The CCS is very useful circuit in tube amplifiers even though they are often made with solid state devices. CCS is the short hand abbreviation for Constant Current Source or Constant Current Sink. The two terms are often used interchangeably and it is possible for the same circuit to be a source or a sink depending on the application. In the ideal form a CCS has only two terminals and will draw the same current no matter how much voltage is across it.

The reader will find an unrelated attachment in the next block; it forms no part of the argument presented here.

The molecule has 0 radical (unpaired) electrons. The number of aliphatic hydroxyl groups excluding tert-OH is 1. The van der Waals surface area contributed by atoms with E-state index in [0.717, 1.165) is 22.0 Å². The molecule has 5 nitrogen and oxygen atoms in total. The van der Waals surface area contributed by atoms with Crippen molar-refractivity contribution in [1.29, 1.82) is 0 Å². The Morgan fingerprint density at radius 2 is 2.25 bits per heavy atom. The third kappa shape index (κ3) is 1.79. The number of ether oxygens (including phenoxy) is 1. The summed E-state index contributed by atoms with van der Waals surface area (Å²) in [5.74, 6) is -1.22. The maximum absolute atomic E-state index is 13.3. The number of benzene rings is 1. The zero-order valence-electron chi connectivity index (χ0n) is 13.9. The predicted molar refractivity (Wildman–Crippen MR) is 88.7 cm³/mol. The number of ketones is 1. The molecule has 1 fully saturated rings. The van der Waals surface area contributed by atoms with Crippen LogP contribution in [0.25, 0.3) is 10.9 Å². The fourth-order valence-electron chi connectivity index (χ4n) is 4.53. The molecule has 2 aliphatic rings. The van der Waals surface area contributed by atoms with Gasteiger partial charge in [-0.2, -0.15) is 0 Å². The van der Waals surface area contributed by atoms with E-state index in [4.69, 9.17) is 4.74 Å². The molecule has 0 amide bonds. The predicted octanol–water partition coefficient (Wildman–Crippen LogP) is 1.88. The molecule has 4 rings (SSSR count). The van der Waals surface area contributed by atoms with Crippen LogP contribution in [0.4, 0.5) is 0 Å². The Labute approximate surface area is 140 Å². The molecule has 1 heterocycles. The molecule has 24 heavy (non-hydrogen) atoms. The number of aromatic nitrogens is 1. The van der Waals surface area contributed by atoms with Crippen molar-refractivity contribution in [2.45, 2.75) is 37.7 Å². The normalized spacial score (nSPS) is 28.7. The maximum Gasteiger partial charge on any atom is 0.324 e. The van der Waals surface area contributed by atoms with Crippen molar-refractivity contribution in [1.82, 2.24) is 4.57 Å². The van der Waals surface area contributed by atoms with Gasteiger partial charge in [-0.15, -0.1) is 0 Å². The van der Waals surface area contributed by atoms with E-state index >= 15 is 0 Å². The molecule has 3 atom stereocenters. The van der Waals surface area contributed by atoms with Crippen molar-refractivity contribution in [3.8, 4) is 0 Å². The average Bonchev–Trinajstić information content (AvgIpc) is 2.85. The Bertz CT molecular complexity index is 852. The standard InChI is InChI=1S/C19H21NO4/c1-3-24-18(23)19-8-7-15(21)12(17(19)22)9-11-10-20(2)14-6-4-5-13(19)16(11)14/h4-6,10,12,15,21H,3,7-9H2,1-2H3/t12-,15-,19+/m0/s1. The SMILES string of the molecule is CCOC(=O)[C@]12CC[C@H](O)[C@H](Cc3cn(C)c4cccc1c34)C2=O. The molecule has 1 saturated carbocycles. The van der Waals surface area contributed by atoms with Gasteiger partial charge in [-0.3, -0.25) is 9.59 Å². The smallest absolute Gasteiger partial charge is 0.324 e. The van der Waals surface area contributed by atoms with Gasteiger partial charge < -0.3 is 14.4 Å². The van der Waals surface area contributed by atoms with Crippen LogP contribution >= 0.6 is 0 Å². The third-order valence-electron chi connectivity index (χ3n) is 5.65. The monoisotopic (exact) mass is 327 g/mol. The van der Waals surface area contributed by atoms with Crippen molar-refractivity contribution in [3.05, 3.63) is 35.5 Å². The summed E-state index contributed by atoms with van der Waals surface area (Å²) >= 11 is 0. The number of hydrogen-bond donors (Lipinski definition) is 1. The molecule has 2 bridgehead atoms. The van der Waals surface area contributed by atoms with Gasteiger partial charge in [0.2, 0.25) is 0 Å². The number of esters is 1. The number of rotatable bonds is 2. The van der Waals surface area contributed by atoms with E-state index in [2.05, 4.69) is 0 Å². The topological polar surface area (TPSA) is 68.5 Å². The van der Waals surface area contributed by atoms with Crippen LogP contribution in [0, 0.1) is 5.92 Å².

A CCS requires a minimum voltage across it to work. This is called the dropout voltage. This voltage is often only a few volts for a solid state CCS. A vacuum tube (or hybrid) CCS may require over 200 volts however. This is usually undesirable in power amplifier output stage applications. I tested several of the popular audio tubes and a few sweep tubes for use in CCS applications. I used an IXYS chip in the cathode circuit to set the current. I reduced the voltage across the tube and recorded the voltage where the current began to drop. This chart shows that sweep tubes make the best CCS’s.
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